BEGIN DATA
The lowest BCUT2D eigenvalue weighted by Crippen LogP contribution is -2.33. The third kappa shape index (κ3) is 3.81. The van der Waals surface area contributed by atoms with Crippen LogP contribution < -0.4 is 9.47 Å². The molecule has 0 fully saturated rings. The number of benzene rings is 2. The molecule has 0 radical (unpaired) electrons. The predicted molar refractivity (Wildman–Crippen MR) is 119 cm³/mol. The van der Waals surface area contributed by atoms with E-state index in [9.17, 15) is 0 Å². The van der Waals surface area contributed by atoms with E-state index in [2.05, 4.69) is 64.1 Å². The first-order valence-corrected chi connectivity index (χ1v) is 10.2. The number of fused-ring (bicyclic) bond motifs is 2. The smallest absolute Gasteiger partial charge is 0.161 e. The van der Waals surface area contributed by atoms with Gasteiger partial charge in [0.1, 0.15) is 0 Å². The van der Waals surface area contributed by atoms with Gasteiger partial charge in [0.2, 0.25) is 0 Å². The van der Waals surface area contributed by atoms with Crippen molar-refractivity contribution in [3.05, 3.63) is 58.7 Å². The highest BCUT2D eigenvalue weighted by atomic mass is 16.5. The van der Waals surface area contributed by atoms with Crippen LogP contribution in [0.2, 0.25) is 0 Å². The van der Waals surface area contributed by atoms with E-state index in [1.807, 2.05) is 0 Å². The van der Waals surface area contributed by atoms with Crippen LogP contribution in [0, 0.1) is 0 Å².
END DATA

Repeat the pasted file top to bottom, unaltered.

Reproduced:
The lowest BCUT2D eigenvalue weighted by Crippen LogP contribution is -2.33. The third kappa shape index (κ3) is 3.81. The van der Waals surface area contributed by atoms with Crippen LogP contribution < -0.4 is 9.47 Å². The molecule has 0 fully saturated rings. The number of benzene rings is 2. The molecule has 0 radical (unpaired) electrons. The predicted molar refractivity (Wildman–Crippen MR) is 119 cm³/mol. The van der Waals surface area contributed by atoms with E-state index in [9.17, 15) is 0 Å². The van der Waals surface area contributed by atoms with E-state index in [2.05, 4.69) is 64.1 Å². The first-order valence-corrected chi connectivity index (χ1v) is 10.2. The number of fused-ring (bicyclic) bond motifs is 2. The smallest absolute Gasteiger partial charge is 0.161 e. The van der Waals surface area contributed by atoms with Gasteiger partial charge in [0.1, 0.15) is 0 Å². The van der Waals surface area contributed by atoms with Gasteiger partial charge in [0.2, 0.25) is 0 Å². The van der Waals surface area contributed by atoms with Crippen molar-refractivity contribution in [3.05, 3.63) is 58.7 Å². The highest BCUT2D eigenvalue weighted by atomic mass is 16.5. The van der Waals surface area contributed by atoms with Crippen LogP contribution in [0.2, 0.25) is 0 Å². The van der Waals surface area contributed by atoms with E-state index in [1.807, 2.05) is 0 Å². The van der Waals surface area contributed by atoms with Crippen LogP contribution in [0, 0.1) is 0 Å².